St. Matthews / Stanton Street
AREA FORM from Boston Landmarks Commission prepared as part of 1994 Survey of Dorchester. Dated May, 1995 and recorded by Edward W. Gordon.
[Note: this reproduction of the information in the Boston Landmarks Area Form may have typographical errors, and for technical matters, the reader may want to consult a copy of the original, which is available at the Boston Landmarks Commission or the Dorchester Historical Society]
For a pdf version of the map showing the boundaries of St. Matthews/Stanton Street, Click here
The boundaries of the St. Matthew's / Stanton Street Area have been drawn primarily to focus on the architecturally significant buildings of St. Matthew's Roman Catholic Church complex at Norfolk and Stanton Streets in west central Dorchester. This small area encompasses the church buildings bordering the west side of Stanton Street from #11 to 51/53 as well as residential properties at #240 / 238 Norfolk Street and housing along the north side of Norfolk Street from # 207 to 229.
The church complex is situated within a densely built up residential area that appears to be primarily a product of turn of the century development. The east side of Stanton Street is not included within the boundaries of this area because of the considerable modernizations to its housing. The west side of Stanton Street is characterized by a progression of masonry church buildings including the Late Gothic Revival Church of the Epiphany (11 Stanton Street), the Georgian Revival St. Matthew's R.C. School (29 Stanton Street), the Renaissance/Georgian Revival St. Matthews Rectory (33 Stanton Street), the Renaissance Revival St. Matthew's R.C. Church (39 Stanton Street), and the Georgian Revival St. Matthew's Cloister (45 Stanton Street). Also included within this area on the west side of Stanton Street is a substantial Italianate/Mansard house at 51/53 Stanton Street (2.5 story L-shaped wood frame house with encircling verandah at the northeast corner and a bell cast mansard roof). This area also includes the unusual, U-shaped Italianate /Mansard house at 238/240 Norfolk Street. This double house, with its entrances at either end of main fa?ade, is distinguished by shouldered window surrounds and a center gable which projects from the mansard roof. The center gable contains a lunette window. Asphalt shingles cover the original clapboards. The roof?s slate shingles are intact.
The north side of Norfolk Street has discernable architectural merit in terms of form and stylistic elements. Reading east to west, this housing includes the H-shaped, Craftsman style apartments at 207 Norfolk Street; the cottage scale, L-shaped vinyl-sided Italianate/Mansard cottage at 209 Norfolk Street, the greatly altered Queen Anne house at 215 Norfolk Street, the frame Italianate/Stick house at 217 Norfolk Street (projecting center pavilion, barge boards with incised decorative detail), the 3-story, Queen Anne/Colonial Revival multi-family housing at 225-227 Norfolk Street (flat entrance bays flanked by paired octagonal bays, well molded cornice) and the burned out shell of the Italianate/Mansard at 229 Norfolk Street which retains its T -shaped form, front and side porches, distinctive dormer enframements and hip on mansard roof with remarkably intact, polychromatic slate shingles.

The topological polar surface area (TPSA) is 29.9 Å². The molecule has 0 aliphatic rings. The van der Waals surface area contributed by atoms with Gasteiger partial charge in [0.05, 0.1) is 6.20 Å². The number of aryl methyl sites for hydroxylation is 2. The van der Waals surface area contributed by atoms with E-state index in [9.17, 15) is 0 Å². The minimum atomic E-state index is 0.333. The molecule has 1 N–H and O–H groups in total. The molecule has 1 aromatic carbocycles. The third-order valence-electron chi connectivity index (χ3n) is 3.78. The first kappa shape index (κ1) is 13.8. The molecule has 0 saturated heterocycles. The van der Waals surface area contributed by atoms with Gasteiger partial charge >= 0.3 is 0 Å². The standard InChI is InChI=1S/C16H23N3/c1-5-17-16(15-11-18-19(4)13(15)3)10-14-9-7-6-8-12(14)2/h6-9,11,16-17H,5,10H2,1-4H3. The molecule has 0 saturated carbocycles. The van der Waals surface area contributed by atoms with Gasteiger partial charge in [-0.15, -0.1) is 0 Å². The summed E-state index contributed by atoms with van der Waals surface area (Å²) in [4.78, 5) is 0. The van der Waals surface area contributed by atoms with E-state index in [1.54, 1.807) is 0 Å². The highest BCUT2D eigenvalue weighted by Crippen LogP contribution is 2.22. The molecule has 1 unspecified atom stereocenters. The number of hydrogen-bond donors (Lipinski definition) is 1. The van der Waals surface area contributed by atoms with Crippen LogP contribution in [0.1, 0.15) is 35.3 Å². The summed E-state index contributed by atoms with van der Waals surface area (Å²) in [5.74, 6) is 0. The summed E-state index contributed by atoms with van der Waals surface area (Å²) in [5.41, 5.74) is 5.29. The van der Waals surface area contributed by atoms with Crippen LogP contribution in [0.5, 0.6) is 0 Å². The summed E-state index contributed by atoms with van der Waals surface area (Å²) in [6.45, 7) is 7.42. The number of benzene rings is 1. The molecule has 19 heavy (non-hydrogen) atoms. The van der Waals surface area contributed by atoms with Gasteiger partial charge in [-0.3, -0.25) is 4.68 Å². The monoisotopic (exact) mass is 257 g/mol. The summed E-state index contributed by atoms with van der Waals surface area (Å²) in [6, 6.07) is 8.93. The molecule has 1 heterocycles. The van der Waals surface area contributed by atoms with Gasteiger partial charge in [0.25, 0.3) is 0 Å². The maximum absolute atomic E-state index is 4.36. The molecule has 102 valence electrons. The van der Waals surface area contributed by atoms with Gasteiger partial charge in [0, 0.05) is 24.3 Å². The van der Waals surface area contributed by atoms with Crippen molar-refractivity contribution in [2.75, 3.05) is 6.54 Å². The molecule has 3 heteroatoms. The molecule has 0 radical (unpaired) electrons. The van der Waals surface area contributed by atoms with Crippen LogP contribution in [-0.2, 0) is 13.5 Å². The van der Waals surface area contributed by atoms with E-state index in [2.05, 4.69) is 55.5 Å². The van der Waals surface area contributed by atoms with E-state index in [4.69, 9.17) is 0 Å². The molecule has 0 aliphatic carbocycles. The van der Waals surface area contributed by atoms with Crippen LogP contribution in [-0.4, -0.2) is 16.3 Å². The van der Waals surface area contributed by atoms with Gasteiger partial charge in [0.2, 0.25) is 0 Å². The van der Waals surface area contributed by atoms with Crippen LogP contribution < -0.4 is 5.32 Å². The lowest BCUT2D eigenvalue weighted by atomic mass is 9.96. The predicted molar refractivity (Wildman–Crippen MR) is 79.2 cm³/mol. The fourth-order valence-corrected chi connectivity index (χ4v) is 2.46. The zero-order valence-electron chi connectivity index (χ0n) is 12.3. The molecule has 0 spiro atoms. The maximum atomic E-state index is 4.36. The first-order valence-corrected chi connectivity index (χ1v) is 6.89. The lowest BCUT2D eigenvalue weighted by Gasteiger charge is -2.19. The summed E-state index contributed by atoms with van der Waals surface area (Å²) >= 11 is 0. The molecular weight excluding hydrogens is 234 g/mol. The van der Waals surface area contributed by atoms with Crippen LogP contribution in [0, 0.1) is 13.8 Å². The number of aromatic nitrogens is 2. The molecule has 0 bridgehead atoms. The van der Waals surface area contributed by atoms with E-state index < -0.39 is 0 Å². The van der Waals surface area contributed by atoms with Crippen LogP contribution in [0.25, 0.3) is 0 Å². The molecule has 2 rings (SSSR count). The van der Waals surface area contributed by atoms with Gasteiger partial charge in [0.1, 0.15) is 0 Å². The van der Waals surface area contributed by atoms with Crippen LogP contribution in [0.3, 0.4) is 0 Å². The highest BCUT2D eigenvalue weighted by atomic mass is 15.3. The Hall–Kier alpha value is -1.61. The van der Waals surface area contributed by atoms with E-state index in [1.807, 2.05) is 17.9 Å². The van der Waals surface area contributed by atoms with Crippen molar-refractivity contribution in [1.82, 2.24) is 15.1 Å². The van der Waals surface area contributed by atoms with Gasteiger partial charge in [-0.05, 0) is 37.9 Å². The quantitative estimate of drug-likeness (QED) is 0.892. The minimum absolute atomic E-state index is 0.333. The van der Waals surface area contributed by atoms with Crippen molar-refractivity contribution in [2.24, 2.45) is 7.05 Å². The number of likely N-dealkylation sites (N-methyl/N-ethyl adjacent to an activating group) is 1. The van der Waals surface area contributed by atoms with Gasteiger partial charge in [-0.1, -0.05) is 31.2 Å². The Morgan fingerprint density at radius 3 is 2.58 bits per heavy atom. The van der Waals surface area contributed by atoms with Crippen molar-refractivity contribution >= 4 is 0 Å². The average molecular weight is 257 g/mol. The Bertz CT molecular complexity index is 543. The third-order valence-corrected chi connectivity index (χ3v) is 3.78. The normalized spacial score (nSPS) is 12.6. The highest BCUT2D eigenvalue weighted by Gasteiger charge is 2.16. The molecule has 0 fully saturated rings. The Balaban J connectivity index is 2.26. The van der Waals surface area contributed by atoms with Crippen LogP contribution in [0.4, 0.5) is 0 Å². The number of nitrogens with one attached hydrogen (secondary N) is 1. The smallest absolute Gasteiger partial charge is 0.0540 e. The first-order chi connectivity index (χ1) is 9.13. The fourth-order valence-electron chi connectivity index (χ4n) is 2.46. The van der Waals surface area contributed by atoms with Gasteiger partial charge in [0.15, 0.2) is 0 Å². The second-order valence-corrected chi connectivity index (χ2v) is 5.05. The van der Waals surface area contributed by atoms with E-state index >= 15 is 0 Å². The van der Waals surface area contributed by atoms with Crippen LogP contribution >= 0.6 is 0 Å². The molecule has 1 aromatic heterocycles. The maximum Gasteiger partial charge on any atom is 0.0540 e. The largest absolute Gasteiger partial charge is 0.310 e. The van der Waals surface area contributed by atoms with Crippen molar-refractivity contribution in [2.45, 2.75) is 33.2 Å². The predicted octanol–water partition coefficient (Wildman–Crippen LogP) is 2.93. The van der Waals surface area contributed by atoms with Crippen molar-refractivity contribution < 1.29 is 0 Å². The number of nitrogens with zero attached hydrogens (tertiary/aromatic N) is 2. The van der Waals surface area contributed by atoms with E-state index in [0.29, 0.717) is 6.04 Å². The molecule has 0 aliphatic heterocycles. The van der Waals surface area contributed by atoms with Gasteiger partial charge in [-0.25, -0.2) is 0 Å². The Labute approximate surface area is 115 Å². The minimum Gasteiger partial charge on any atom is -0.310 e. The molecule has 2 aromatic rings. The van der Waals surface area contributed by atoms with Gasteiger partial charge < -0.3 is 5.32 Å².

St . Matthew's Roman Catholic Church at 39 Stanton Street was completed in 1926 from designs provided by the architect Charles Greco; he was also responsible for the design of St. Matthew's cloister and rectory. The church itself is a fine example of the Italian Renaissance Revival style. Constructed of red brick with cast stone trimmings, the church stands with gable end to Stanton Street and is essentially composed of a long, 2-story rectangular nave which culminates in a gracefully curved western apse. The nave is flanked by narrow, one story components which abut the northern and southern walls. The imposing main facade has a decidedly vertical emphasis with a center entrance flanked by broad and monumental Doric pilasters which rise two stories to the return eaves of the gable roof. The center entrance is flanked by pairs of stone Corinthian pilasters which exhibit low relief floral motifs. Ornamental banding above this entrance exhibits well executed low relief swag and urn motifs. Surmounting this banding is a dentiled entablature which, in turn, is surmounted by a blind loggia composed of small Corinthian pilasters which flank a series of arches. This "loggia" entablature exhibits carved swag motifs. The entrance bay culminates in a large ocular window with ornate, carved stonework detail and stained glass. The entire entrance bay is set within a great arch composed of stepped brick work. The main facade's gable is treated as a broken pediment with dentils and modillion blocks. Secondary entrances flank the main facade and are simply enframed by well molded stone surrounds. Above these entrances are ornamental panels containing low relief swags. The side walls of the church are pierced by arched windows.